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Minerva Tantoco ’86: 5 Questions for New York City’s Chief Technology Officer

Minerva Tantoco ’86 is New York City’s first-ever chief technology officer and an expert in information technology and artificial intelligence—she holds four patents. She is responsible for engaging with businesses and agencies throughout the city, facilitating technological innovations that improve the lives of citizens, and encouraging the growth of tech-related businesses. Here, Tantoco talks about her job, women in technology, and the future of IT.

You’ve been in your industry for a few decades, long before most people knew what the acronym IT meant. How did you get your start?

I’ve basically invented every job I’ve ever had, and that includes my major at Vassar, where I got the space to explore the topics that interested me. I was pre-med, but in the process of studying neuropsychology, I ended up using the mainframe computer. I was tapping away on the computer terminals in the basement of Rocky and realized that I wanted to study the brain through artificial intelligence and computer science. That was 1983 and the rest is history.

In your current position, you’re leading the charge to engage with tech communities throughout New York City. What are some of the ways you address that responsibility?

We strive to make New York City the most tech-friendly and innovative city in the world. I run the Mayor’s Office of Technology and Innovation as well as chair the New York City Technology Development Corporation. Together, we drive the citywide strategy, manage technology risk, and most importantly, support the mayor’s strategy through partnering with agencies and the private sector.

One great example of this is LinkNYC Wi-Fi hotspots, the franchise that will replace our old payphones with the largest, fastest, free public Wi-Fi network in the world—7,000 of them in all five boroughs. This was done as a collaborative effort across city agencies and with private companies. It was the first major project I worked on when I arrived in this new role, advising on the privacy policy.

The following year, I worked on a multi-agency effort with the Department of Education, my city agency partners, and a private foundation, CSNYC, to bring together Computer Science For All, an initiative offering computer science education for all NYC public school kids. Both projects speak to our commitment to diversity in technology and to closing the digital divide for all New Yorkers.

Mayor de Blasio says that you were the ideal choice because of your expertise and technology experience in the private sector, which we know includes AI and business savvy. Why did you feel it was important to develop both of those assets?

When I was with my first startup—which was founded while I was still a junior at Vassar—I was required to not only develop the technology, but to also actively participate in marketing and customer interaction. This startup approach has informed my team-based working style and taught me the value of understanding the business model of everything I do. In many ways, this experience of cofounding a startup, getting experience in every aspect of a technology company, and then being successful at it (we sold ManageWare to a large software company) basically inoculated me from many of the hurdles and bias I dealt with in later roles. Being able to see the bigger picture of whatever I was working on, either a very techie detail or a profitability analysis, really served me well later on.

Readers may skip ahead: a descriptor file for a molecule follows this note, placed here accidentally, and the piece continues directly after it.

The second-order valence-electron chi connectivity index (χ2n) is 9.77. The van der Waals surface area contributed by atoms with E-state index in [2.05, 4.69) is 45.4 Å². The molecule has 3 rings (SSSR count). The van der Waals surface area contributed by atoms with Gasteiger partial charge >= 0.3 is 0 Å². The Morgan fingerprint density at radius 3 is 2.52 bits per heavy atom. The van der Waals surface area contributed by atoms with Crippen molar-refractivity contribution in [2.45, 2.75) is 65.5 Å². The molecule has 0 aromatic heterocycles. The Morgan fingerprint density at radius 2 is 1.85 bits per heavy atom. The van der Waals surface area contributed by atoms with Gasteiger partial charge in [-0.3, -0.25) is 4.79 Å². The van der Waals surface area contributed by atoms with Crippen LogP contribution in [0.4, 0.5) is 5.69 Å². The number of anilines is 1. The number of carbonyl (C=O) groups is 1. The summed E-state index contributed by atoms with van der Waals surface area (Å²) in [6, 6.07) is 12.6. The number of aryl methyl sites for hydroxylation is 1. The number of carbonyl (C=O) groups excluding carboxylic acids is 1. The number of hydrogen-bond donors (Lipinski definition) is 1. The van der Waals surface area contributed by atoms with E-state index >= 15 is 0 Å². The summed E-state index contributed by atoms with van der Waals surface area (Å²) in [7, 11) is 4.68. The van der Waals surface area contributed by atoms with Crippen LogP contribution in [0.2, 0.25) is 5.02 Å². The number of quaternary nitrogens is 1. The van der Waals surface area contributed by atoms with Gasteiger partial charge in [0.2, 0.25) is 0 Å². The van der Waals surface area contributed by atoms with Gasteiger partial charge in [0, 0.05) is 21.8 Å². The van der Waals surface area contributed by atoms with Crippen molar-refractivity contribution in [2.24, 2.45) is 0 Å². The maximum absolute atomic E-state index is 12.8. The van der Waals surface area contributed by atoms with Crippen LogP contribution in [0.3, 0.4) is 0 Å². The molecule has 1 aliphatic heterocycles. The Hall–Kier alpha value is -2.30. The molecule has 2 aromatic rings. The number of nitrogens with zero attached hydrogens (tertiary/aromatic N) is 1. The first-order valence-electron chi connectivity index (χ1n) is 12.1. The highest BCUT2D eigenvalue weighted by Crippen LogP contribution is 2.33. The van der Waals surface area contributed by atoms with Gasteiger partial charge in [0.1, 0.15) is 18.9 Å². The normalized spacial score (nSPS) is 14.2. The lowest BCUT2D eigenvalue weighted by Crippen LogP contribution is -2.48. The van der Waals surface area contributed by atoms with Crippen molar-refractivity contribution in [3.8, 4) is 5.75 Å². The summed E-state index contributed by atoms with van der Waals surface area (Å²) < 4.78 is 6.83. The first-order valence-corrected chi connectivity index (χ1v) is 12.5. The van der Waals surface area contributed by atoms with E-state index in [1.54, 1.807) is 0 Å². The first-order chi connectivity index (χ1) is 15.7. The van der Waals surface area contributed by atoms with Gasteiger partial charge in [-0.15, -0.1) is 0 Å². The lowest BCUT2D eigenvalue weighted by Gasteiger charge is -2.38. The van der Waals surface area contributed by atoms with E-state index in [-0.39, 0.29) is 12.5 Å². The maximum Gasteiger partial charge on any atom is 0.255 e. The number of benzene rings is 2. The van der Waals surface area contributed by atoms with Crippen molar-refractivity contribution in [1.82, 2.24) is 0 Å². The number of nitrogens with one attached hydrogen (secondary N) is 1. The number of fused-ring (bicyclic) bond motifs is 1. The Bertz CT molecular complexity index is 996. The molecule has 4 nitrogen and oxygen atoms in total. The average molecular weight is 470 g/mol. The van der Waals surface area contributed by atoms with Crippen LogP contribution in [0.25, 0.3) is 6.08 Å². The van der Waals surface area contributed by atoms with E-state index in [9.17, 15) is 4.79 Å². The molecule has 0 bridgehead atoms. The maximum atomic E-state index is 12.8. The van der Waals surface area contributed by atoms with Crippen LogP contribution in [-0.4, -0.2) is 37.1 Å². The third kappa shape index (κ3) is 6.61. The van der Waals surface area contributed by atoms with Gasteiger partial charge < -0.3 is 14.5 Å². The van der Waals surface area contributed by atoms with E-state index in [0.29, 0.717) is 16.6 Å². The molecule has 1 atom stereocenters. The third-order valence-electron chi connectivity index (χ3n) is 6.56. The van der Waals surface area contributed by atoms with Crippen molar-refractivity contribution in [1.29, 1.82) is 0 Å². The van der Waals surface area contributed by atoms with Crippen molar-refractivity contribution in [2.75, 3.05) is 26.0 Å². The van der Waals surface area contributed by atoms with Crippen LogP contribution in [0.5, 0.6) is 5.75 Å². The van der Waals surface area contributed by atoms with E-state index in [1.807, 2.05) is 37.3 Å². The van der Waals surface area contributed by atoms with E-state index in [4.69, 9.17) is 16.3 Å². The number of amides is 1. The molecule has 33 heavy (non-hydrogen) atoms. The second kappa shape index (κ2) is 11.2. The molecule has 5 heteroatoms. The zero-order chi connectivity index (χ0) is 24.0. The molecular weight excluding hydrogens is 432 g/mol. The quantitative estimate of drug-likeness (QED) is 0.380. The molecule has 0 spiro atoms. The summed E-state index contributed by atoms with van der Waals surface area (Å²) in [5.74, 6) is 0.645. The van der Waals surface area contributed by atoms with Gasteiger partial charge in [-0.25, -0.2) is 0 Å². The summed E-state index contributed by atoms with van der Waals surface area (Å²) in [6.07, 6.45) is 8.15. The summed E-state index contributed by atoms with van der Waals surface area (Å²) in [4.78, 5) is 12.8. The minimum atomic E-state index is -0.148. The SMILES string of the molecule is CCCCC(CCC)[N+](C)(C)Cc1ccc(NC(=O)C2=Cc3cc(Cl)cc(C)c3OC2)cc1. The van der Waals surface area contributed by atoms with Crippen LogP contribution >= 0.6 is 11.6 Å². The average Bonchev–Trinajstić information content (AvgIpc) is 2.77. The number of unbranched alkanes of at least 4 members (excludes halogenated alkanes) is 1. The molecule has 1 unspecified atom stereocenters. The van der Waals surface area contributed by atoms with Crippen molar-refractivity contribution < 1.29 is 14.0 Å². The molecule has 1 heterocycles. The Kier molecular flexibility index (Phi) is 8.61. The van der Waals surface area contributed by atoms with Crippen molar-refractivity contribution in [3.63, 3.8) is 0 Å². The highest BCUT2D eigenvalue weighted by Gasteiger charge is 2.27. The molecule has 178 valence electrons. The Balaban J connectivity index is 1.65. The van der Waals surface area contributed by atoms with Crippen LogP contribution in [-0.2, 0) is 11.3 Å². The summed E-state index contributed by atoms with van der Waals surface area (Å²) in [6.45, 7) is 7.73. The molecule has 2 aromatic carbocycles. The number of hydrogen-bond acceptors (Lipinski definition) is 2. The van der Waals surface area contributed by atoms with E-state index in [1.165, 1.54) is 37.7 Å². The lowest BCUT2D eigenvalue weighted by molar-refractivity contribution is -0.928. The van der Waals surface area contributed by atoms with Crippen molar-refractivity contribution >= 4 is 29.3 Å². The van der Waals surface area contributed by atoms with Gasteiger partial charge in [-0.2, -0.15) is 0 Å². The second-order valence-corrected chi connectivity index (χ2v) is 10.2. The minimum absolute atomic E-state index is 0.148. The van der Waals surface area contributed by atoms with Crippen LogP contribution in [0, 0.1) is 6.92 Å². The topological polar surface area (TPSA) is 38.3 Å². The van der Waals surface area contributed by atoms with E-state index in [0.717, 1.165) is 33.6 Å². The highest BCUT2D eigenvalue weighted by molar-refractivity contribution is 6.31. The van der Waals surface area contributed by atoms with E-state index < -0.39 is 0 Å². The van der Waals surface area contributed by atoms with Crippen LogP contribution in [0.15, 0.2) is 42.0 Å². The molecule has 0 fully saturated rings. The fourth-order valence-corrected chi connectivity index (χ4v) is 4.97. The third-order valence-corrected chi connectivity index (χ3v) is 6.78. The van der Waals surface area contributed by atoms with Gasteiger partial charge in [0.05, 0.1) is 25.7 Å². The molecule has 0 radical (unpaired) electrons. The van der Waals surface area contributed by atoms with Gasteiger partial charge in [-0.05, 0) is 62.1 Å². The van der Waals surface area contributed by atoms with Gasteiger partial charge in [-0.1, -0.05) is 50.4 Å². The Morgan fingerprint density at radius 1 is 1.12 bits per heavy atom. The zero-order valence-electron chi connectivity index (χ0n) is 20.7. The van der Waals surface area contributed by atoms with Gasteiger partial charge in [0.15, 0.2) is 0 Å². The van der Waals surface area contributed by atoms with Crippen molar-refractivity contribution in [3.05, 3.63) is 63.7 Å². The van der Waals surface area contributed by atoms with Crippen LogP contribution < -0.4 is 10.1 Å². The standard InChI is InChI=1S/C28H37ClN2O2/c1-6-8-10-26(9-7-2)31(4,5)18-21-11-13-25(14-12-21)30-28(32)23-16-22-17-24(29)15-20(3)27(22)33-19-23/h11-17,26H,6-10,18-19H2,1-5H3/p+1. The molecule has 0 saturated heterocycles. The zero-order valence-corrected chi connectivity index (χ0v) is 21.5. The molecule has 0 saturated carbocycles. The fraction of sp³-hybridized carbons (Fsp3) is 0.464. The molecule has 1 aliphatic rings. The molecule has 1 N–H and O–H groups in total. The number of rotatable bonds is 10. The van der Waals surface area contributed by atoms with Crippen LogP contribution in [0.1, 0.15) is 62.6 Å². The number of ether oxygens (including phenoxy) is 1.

Speaking of hurdles, IT is, for the most part, a male-dominated field. Have you found difficulties in working as a woman in the field?

It is a challenge for anyone working in a field where very few people look like you. Understanding how you are perceived and working with that is key. For example, people might make assumptions about your technical knowledge based on the fact that you are female. Being aware of that, I always took time to mention my credentials (such as my U.S. patents) and establish my credibility early on in the conversation, but in a humble way. That’s not just advice for women, but good practice in general. Persistence and networking by finding support and mentors is also critical. Volunteering for extra assignments was a great way for me to find mentors in the areas I wanted to gain more skills in.

Unfortunately, the number of female computer science majors has gone down from 35 percent to 10 percent since the 1980s, when I was at Vassar, while the number of IT jobs has gone up. This has to change if we’re going to fill those IT jobs and compete in the global digital economy. This is not just about equity; this is about economic security. It’s also about good business, since it’s been shown that women and diversity in companies translate to better performance.

What do you see as the next new wave of technology?

The future of cities is the future of the planet. One of the best things about my job—and about technology in general—is that after 30 years, I am realizing that there is still so much fascinating stuff to learn. As technology becomes ubiquitous, it is our responsibility to ensure that we use technology for the greatest public good. We need to humanize technology rather than just develop technology for technology’s sake. Technology in public spaces—the “Internet of Things” or, more broadly, “Smart City” tech—has to be about being a smart and equitable city. To that end, we can envision cities that are sustainable, responsive, safe, efficient, and improve the lives of all city dwellers. By developing smart streets, using technology to connect communities, improving civic engagement, and using technology to democratize and humanize society, we can envision and implement a great future for the world’s cities.

Posted by Office of Communications Monday, March 21, 2016